Red Sox banking on John Farrell becoming a better manager in Boston

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There’s simply no way the Red Sox could have looked at John Farrell’s work in Toronto and came away with the idea that he was a great manager. The Blue Jays were a horrible baserunning team, they had Omar Vizquel questioning their clubhouse leadership and their win total decreased in both of his years at the helm.

It was Farrell’s success with pitchers in Boston that played a huge role in getting him the Blue Jays gig. Yet Farrell could do nothing to aid Ricky Romero and Brett Cecil as they regressed. The only Toronto starter to break through under his tutelage was Brandon Morrow and then only for 21 starts.

And yet the Red Sox wanted Farrell back. Badly enough to surrender compensation to Toronto to get him, though the price (infielder Mike Aviles and perhaps taking on first baseman Adam Lind’s salary) wasn’t as high as many speculated.

Three guesses as to why they chose him:

1. There’s simply no one better equipped to help Jon Lester, Clay Buchholz and Daniel Bard overcome their struggles. All three had their best seasons in 2010 immediately before Farrell departed. And while the collapses for all three came this year, it’s worth noting that all took steps backwards in 2011 first.

2. Farrell already has the respect of the clubhouse. And unlike the team’s 2012 bench coach Tim Bogar and former bench coach DeMarlo Hale, he doesn’t carry the stink of the 2011 collapse around with him, since he left after the 2010 season.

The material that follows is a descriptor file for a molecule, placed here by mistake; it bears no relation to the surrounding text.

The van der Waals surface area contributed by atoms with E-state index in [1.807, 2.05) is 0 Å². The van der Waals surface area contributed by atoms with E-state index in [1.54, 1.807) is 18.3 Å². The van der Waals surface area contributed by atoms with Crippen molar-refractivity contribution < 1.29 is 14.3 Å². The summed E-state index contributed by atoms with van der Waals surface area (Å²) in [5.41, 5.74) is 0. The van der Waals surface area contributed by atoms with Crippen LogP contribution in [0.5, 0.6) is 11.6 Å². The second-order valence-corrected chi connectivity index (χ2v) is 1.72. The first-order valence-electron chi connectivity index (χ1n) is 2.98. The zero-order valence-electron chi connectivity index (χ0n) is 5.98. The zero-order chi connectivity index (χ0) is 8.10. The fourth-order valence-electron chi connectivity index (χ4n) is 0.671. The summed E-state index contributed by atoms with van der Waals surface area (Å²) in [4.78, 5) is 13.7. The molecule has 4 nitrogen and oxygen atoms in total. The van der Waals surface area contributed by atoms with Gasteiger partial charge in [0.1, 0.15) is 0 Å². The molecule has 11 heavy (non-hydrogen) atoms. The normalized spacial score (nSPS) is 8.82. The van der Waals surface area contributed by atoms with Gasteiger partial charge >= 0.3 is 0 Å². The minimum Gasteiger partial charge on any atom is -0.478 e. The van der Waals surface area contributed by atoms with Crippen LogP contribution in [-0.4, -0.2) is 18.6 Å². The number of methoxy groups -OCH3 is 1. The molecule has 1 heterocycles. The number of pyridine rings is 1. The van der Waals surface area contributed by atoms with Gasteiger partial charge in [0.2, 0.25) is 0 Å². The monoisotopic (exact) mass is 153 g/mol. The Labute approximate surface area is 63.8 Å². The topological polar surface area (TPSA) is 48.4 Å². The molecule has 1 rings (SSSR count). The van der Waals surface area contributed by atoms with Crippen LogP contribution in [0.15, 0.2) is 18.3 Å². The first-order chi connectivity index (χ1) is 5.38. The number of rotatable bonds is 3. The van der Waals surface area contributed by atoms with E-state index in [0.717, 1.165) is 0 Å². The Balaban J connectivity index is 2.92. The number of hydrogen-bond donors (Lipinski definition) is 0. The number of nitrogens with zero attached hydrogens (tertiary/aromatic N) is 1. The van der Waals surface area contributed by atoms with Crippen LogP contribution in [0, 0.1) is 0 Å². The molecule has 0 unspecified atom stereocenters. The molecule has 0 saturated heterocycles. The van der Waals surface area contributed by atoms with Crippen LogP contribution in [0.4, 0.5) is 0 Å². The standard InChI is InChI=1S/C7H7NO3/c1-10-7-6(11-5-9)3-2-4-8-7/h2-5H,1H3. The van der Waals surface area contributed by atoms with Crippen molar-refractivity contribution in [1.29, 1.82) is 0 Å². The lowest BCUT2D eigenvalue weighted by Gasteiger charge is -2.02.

3. The Red Sox are probably assuming that improvement will come with experience. Terry Francona was a dreadful manager, far worse than Farrell, when he was in Philadelphia. I thought Bob Melvin was brutal in Seattle. Look at him now in Oakland.

As I made clear a couple of weeks ago, I’m not particularly impressed with the choice. Brad Ausmus, Dave Martinez and Sandy Alomar Jr. are candidates to become the next great manager, and the Red Sox bypassed them all in favor of a guy whose first gig ended in failure. That said, if Farrell can get better results from Lester and Buchholz and maybe even get Bard turned around, it’ll more than make up for whatever in-game strategy mistakes he makes.

Scooter Gennett upset with Reds over lack of communication regarding contract extension

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Reds second baseman Scooter Gennett can become a free agent after the 2019 season. He has become one of baseball’s better second basemen since the Reds claimed him off waivers from the Brewers in March 2017. Over the last two years, he has hit 50 homers with an .859 OPS. The only second basemen with a better OPS (min. 700 plate appearances) since the start off the 2017 season are José Altuve (.900) and Daniel Murphy (.876).

Gennett is upset the Reds haven’t been in contact with him to discuss a contract extension, John Fay of the Cincinnati Enquirer reports. Gennett said, “We’ve definitely opened it up. They know I want to play here. They know I enjoy playing on this team. I enjoy the fans. I enjoy the coaching staff. I enjoy my teammates. They know all that. There’s nothing else to tell them at this point. It’s waiting for them to come back, which they have not.” He added, “(We’ve) heard absolutely nothing. Zero.”

As Fay points out, Gennett was born in Cincinnati and grew up a Reds fan, so this is a cinch for the club if it makes any effort. The Reds presently have just $58 million in 25-man roster obligations for the 2020 season.